A friend of mine, a few weeks ago, asked me to write something for her to be read in church. It was her graduation and she wanted to do a literary rendition. She wanted something on Light on Campus. With fraternal flourish I wrote this. When I sent it to her she said no, no she actually meant life on campus. Could I please rewrite? I actually heard light on campus. No, I said Life on Campus. But I heard light on campus. No! I said life… So we quarreled on. Life on campus was never written (I think she reworked light and presented it).

It’s been a while I published a short story here. It’s a record since I am not on any sort of hiatus. Ergo, this. Note: I wrote this from the perspective of a born again Christian (which I am!) (Shalom!).
Angela felt like crying. Indeed she cried on the inside, the tears just wouldn’t come out. It was the kind of crying that dries the eyes and eats the heart up. Her body was already weak with hunger, this piece of news had now paralysed her entire body system. So she lay on the bed, barely moving, just looking; and even this, looking, the effort, hurt her. With a brave move, she rolled to the other end of the mattress and picked up her cell phone. The phone was a rare BlackBerry product that had given her so much joy when her uncle bought it for her nearly a year ago, now it was this same precious phone that was her source of worry, that brought her such assorted bad news.

Angela tapped the touchscreen of the phone, scrolled down, tapped again, and sighed. She was staring at her inbox lined up with messages that held monstrous news for her. She clicked the first box. She read the message.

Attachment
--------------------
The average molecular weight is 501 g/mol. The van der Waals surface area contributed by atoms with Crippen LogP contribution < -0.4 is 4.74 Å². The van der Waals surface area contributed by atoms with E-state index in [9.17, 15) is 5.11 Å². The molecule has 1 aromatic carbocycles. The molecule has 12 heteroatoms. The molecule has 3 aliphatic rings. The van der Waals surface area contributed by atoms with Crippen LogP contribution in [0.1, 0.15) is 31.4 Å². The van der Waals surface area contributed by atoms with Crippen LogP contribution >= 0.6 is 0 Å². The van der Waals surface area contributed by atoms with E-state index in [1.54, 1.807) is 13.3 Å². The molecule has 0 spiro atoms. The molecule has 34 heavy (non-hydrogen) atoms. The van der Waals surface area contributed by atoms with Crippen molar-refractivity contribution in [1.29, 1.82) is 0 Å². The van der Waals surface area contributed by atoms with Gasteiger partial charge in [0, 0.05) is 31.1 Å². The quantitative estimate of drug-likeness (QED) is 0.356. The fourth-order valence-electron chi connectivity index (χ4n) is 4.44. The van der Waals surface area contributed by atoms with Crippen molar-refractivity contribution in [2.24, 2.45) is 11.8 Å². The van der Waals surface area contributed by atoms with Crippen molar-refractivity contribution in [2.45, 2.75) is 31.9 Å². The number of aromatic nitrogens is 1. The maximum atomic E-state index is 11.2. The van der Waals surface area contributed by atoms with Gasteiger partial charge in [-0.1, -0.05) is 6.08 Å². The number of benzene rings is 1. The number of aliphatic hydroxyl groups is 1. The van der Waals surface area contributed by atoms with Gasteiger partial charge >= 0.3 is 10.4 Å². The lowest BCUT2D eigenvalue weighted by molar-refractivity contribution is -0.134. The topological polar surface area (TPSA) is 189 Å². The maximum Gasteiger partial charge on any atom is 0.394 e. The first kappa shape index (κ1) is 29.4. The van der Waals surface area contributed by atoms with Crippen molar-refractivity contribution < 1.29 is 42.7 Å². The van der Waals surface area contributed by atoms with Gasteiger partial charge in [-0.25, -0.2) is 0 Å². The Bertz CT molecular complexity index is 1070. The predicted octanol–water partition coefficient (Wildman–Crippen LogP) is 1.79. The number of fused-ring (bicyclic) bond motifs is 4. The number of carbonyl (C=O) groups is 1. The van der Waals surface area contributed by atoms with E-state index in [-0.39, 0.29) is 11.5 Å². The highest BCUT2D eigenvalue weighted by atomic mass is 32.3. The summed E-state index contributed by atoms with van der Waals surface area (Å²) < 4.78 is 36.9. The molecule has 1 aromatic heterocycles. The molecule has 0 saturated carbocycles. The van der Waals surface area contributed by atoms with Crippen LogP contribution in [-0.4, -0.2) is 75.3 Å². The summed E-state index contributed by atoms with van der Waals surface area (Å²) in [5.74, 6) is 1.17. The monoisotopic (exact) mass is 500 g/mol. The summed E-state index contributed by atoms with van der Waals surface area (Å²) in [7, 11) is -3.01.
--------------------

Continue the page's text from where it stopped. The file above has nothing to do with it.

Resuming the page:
‘Please Angela, I beg you in the name of whatever you believe in, I don’t want you in that room by the time I return. I will disgrace you if I come back and meet you there. Go and stay with your new found boyfriend.’

Angela shut her eyes. Peace meant business. She was a sweet friend, her friend of three years; three years of staying in the same room, on the same mattress, enduring hunger together, being sisters. Early this year Angela’s family finance had hit the rock. A certain governor woke up one day and sacked her parents, both civil servants, for being non-indegenes, pushing them to the edge of the gutter. Somehow, Angela remained in school, helped by great friends like Peace. They normally shared the house-rent but this year Peace paid the whole rent. Now Peace wanted her out of the room.

Angela’s offence was that she shared the good news with Peace’s boyfriend, Bola. And he became born again. The fornication and regular stipends that came with dating Bola stopped. Peace lost Bola to Jesus Christ, but she thought she lost him to Angela. She abused Angela, cursed her and asked her to leave her room. Peace told her to leave the room on Friday before Peace journeyed for the weekend. Angela didn’t take her serious but today, Sunday, the text message came, bold, decisive, angry, ‘…I don’t want you in that room by the time I return.’

Angela opened the second message. It was from her father.

‘Please dear I ran around to no avail. Please help yourself.’